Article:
|December 2005||Vol. 10 Issue 4|
Recently, I've noticed writers using "apart" instead of "a part" in several documents I've read.
Take the following sentence example: "Once apart of this group, members must create a new design."
In the above usage, the writer tries to use "apart" as a noun meaning a portion of a whole. As in, "Do you want part of my sandwich?"
But "apart" is actually an adverb which means "into pieces or parts" or "separately." For example: "I'll tear this apart," or "Keep them apart so they don't hurt each other."
In the sentence, "I'll tear this apart," "apart" is an adverb that modifies the verb "tear." It is not an object itself (you don't have an "apart" of a group).
Very often "a" isn't necessary. In fact, that's a simple test for the correct usage. If you can take "a" off without changing the meaning, you probably want "part." If it doesn't make sense without the "a" then you probably want "apart."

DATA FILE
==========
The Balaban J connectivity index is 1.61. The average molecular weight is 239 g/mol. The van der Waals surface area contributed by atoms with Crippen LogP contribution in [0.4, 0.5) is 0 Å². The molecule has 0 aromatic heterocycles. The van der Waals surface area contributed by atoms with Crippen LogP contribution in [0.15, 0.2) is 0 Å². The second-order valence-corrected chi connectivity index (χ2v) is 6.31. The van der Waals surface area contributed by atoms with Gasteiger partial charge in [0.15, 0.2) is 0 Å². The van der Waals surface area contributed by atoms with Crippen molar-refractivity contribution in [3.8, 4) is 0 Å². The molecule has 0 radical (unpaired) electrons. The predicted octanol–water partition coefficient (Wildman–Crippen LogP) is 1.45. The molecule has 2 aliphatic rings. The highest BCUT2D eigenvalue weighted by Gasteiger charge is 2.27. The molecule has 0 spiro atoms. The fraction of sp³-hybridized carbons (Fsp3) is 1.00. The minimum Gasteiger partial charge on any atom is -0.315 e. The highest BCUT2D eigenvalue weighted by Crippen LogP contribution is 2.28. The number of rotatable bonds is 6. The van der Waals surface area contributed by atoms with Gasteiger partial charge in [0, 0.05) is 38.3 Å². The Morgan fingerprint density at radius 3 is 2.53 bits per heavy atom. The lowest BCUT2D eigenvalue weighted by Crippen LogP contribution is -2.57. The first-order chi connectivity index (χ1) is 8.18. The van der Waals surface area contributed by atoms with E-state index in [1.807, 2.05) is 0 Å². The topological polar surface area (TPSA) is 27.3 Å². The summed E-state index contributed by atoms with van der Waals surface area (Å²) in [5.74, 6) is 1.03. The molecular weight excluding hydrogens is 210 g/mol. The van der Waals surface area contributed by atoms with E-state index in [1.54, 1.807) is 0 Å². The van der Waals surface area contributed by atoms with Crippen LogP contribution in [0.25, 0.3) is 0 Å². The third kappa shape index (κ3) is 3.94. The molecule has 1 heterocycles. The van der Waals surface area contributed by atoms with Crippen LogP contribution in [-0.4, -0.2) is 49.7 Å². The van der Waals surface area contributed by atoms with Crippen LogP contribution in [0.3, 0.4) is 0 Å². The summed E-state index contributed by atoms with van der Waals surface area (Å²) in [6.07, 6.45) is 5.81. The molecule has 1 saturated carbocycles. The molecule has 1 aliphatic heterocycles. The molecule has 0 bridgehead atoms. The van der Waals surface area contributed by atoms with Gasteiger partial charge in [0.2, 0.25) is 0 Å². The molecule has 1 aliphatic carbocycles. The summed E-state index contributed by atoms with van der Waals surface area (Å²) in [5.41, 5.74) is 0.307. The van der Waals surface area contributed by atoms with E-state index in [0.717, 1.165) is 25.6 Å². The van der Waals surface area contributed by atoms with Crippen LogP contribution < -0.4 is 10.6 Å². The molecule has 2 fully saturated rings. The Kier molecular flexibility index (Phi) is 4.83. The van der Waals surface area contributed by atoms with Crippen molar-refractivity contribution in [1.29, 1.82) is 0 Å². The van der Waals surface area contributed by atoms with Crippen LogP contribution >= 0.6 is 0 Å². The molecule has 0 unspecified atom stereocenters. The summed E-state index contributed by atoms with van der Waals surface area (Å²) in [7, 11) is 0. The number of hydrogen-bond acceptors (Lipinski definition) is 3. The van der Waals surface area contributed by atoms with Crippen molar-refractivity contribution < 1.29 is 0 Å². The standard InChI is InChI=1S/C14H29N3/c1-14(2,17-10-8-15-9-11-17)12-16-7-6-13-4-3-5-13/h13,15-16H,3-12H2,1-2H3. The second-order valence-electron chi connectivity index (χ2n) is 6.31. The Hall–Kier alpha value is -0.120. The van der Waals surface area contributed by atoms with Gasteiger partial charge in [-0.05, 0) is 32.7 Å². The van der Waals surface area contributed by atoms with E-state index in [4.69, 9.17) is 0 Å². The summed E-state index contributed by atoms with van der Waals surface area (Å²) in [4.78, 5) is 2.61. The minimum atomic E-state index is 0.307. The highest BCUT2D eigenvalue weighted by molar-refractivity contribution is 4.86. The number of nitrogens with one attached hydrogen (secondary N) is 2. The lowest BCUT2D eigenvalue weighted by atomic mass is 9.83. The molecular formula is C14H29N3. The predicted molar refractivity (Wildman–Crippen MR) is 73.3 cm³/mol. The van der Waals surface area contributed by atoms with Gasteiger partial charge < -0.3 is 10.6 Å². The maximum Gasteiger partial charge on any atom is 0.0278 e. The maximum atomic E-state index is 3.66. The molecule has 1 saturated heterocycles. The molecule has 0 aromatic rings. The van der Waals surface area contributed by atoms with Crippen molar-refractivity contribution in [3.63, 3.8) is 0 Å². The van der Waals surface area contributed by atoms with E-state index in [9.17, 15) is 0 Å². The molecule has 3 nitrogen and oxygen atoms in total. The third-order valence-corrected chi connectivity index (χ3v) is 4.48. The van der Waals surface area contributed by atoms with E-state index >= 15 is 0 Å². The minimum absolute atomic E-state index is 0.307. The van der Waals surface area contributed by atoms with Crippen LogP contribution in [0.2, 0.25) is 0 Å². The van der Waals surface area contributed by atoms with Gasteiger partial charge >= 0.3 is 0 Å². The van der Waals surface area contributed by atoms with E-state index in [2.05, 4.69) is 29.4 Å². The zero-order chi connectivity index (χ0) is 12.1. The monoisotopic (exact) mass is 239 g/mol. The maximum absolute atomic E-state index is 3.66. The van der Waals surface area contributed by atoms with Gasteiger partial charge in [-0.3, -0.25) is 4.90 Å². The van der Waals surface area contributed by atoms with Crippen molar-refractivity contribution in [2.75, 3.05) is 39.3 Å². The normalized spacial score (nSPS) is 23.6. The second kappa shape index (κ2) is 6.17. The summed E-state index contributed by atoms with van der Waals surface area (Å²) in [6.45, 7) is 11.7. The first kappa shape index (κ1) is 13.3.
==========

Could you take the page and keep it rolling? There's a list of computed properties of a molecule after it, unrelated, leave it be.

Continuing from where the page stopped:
So, the ideal correction to the original example is, "Once part of this group, members must create a new design."
The erroneous use probably results from the fact that, when spoken together, "a" and "part" sound like a third word, "apart."
But hey, you're not alone. With some words, the error was so common that it actually turned into the rule.
For instance, the word we know as "apple" used to be "napple." But over centuries of misuse, "a napple" became "an apple." There is a linguistic term for this process, but that's a part of this story you probably won't find interesting.
Kevin Leigh Smith, email@example.com
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